“When one is open to diversity, which can be found just about everywhere, one opens themselves to see as much as possible, and invites others to truly see them.”
The words Difference and Diversity come from the same Latin root – which is to “turn aside.”
When something “turns aside” something else, it becomes distinct from that original thing, it becomes clearly separate – it becomes different.
So “Diversity” is a “turning of different ways.”
I like this image of turning.
When someone turns, you can see the front, and sides, and back of them. And they, in turn, can see all around themselves.
In contrast, by standing still and only having one perspective of the world, one can become defined by that one point of view, and miss out on all the possibilities around them.
When one is open to diversity, which can be found just about everywhere, one opens themselves to see as much as possible and invites others to truly see them. They gain understanding and in turn, can be understood. They clear their minds and open their hearts to peace and understanding.
Children don’t tend to lead with difference. Children, left alone, tend to be less interested in color of skin or shape of face or height or sound of voice – and are more invested in whether or not another child is interested in playing. If they are nice. If they are fun.
But because they live in the world we all live in, they will eventually notice a difference and they will ask questions like “Why are all those white people yelling?” or “Why do those people all wear black hats?” or “How come he has bright pink hair”. They will now be in a world vast with variable – a world that they will need to navigate.
So how can we help them?
I think telling stories is always the best plan. When you tell a story rather than lecturing or explaining, you speak the language of childhood. You speak in images rather than concepts and give the child some real footing for making sense of a complex topic. Instead of talking about civil rights or religious liberty or the Disabilities Act, consider telling a story about two different kinds of pandas – or maybe an island where the inhabitants all looked exactly alike or about a family where every member had a different skin color. You can pick your child’s favorite animal or tell a story about your childhood that is relevant to the topic.
We wrote three stories about Diversity and you can use them for your storytelling.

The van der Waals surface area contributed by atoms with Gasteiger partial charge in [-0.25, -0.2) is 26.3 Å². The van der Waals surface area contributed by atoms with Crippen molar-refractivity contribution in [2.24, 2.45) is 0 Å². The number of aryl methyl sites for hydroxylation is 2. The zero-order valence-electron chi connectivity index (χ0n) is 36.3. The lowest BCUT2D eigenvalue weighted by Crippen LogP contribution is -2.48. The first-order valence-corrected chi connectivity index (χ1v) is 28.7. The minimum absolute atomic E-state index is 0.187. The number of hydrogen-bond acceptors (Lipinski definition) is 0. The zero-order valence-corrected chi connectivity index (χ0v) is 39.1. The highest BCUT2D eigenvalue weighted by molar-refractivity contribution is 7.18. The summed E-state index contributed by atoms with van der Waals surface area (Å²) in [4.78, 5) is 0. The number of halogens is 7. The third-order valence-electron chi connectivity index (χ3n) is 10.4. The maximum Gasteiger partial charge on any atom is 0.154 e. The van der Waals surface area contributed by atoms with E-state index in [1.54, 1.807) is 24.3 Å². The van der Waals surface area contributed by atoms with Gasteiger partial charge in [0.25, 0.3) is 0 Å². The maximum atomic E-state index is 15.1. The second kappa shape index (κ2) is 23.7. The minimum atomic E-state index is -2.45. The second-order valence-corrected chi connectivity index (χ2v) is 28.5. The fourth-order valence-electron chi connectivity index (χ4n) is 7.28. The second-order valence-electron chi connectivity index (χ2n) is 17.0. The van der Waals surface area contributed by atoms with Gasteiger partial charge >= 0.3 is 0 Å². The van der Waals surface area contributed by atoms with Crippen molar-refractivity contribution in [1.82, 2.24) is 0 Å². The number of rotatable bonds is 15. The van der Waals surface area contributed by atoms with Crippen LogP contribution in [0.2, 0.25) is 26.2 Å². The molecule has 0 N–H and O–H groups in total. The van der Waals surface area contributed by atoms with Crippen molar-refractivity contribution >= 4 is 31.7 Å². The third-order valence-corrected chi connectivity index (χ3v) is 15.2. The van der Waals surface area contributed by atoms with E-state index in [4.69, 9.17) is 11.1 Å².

One is called “The Blunt Gnome and the Shiny Gnome”. It’s about how they fundamentally disagree on how to work with gems. They feel so strongly about it, they refuse to even meet with the other kind. But when Gnath, a blunt gnome, and Lonrach, a Shiny Gnome, meet one day in a cave situated exactly between the two gnome lands, the two groups are forced to work this out. The result surprises them, and though their perspectives do not change much, their understanding of the other side does.
Another is “The Judges of Juniper Grove.” The town of Juniper Grove needs a judge. The town is growing fast, and new people from different towns and different communities are moving in every day. The town council winnows the choices down to three different applicants – a local possibility, a man from a nearby city and a man all the way from the east coast. Each of the judges offers a completely different point of view, and the council doesn’t know how to choose!
And then “The Lemurs of Milton Park Zoo” where the lemurs are a curious bunch, unlike any other lemur exhibit, or even lemurs of the wild. They are a dynamic, colorful group with ever-changing behavior. It all started a very brave and curious White Tuffed Lemur named Priya, who received some simple wisdom from a visiting gecko who can change colors at will.
These three stories are all about developing rigid belief systems and then finding opportunities to see situations from a different perspective – to ‘turn aside’.
You can take these images and play with them with your own storytelling – or invent something entirely different. And if you were able to weave in a narrative that helps them to return to the place they know so well: the place where the only currency is play and niceness – they will thank you.
Photo Credit: Getty Images